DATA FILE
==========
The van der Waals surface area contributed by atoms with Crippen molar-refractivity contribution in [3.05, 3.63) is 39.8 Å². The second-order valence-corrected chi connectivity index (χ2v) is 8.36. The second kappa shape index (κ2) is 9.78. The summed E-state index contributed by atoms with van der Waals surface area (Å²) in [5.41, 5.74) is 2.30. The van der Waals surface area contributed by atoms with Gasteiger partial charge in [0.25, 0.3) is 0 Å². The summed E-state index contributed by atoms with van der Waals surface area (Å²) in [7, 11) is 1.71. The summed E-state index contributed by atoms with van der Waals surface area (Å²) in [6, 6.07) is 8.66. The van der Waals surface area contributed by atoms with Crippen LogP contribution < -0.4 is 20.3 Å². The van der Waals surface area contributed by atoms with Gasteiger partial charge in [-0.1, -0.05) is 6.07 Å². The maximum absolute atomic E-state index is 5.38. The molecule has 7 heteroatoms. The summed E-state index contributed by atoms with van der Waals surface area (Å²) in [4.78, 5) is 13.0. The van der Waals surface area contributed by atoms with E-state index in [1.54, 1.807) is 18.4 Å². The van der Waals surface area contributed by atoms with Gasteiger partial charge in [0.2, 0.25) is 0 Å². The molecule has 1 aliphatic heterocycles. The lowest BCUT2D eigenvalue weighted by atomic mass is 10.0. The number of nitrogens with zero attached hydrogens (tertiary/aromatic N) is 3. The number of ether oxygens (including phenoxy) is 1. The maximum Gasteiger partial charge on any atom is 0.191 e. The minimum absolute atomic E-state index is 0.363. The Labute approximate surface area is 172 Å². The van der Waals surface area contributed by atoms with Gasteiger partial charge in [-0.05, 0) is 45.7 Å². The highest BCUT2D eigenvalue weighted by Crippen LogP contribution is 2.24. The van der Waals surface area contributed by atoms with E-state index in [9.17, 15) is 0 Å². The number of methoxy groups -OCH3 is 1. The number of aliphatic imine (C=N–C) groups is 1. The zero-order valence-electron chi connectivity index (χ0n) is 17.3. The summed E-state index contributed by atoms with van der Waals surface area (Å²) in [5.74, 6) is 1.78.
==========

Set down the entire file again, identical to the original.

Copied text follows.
The van der Waals surface area contributed by atoms with Crippen molar-refractivity contribution in [3.05, 3.63) is 39.8 Å². The second-order valence-corrected chi connectivity index (χ2v) is 8.36. The second kappa shape index (κ2) is 9.78. The summed E-state index contributed by atoms with van der Waals surface area (Å²) in [5.41, 5.74) is 2.30. The van der Waals surface area contributed by atoms with Gasteiger partial charge in [0.25, 0.3) is 0 Å². The summed E-state index contributed by atoms with van der Waals surface area (Å²) in [7, 11) is 1.71. The summed E-state index contributed by atoms with van der Waals surface area (Å²) in [6, 6.07) is 8.66. The van der Waals surface area contributed by atoms with Crippen LogP contribution < -0.4 is 20.3 Å². The van der Waals surface area contributed by atoms with Gasteiger partial charge in [-0.1, -0.05) is 6.07 Å². The maximum absolute atomic E-state index is 5.38. The molecule has 7 heteroatoms. The summed E-state index contributed by atoms with van der Waals surface area (Å²) in [4.78, 5) is 13.0. The van der Waals surface area contributed by atoms with E-state index in [1.54, 1.807) is 18.4 Å². The van der Waals surface area contributed by atoms with Gasteiger partial charge in [0.2, 0.25) is 0 Å². The molecule has 1 aliphatic heterocycles. The lowest BCUT2D eigenvalue weighted by atomic mass is 10.0. The number of nitrogens with zero attached hydrogens (tertiary/aromatic N) is 3. The number of ether oxygens (including phenoxy) is 1. The maximum Gasteiger partial charge on any atom is 0.191 e. The minimum absolute atomic E-state index is 0.363. The Labute approximate surface area is 172 Å². The van der Waals surface area contributed by atoms with Gasteiger partial charge in [-0.05, 0) is 45.7 Å². The highest BCUT2D eigenvalue weighted by Crippen LogP contribution is 2.24. The van der Waals surface area contributed by atoms with E-state index in [9.17, 15) is 0 Å². The number of methoxy groups -OCH3 is 1. The number of aliphatic imine (C=N–C) groups is 1. The zero-order valence-electron chi connectivity index (χ0n) is 17.3. The summed E-state index contributed by atoms with van der Waals surface area (Å²) in [5.74, 6) is 1.78.